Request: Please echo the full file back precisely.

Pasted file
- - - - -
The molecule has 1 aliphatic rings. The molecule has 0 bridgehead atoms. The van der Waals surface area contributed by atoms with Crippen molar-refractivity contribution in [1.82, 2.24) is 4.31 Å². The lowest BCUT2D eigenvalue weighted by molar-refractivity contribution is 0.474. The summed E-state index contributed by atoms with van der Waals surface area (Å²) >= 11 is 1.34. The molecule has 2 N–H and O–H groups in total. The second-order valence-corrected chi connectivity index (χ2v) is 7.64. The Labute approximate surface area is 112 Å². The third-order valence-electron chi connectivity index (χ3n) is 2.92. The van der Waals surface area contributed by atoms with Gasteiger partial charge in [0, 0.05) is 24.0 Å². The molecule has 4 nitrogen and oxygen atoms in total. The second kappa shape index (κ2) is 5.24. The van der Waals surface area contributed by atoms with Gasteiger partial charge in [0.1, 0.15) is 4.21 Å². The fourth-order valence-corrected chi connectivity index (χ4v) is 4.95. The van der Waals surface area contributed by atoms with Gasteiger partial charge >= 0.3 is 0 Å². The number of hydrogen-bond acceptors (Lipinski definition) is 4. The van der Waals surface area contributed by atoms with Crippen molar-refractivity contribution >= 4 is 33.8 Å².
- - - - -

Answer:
The molecule has 1 aliphatic rings. The molecule has 0 bridgehead atoms. The van der Waals surface area contributed by atoms with Crippen molar-refractivity contribution in [1.82, 2.24) is 4.31 Å². The lowest BCUT2D eigenvalue weighted by molar-refractivity contribution is 0.474. The summed E-state index contributed by atoms with van der Waals surface area (Å²) >= 11 is 1.34. The molecule has 2 N–H and O–H groups in total. The second-order valence-corrected chi connectivity index (χ2v) is 7.64. The Labute approximate surface area is 112 Å². The third-order valence-electron chi connectivity index (χ3n) is 2.92. The van der Waals surface area contributed by atoms with Gasteiger partial charge in [0, 0.05) is 24.0 Å². The molecule has 4 nitrogen and oxygen atoms in total. The second kappa shape index (κ2) is 5.24. The van der Waals surface area contributed by atoms with Gasteiger partial charge in [0.1, 0.15) is 4.21 Å². The fourth-order valence-corrected chi connectivity index (χ4v) is 4.95. The van der Waals surface area contributed by atoms with Gasteiger partial charge >= 0.3 is 0 Å². The number of hydrogen-bond acceptors (Lipinski definition) is 4. The van der Waals surface area contributed by atoms with Crippen molar-refractivity contribution >= 4 is 33.8 Å².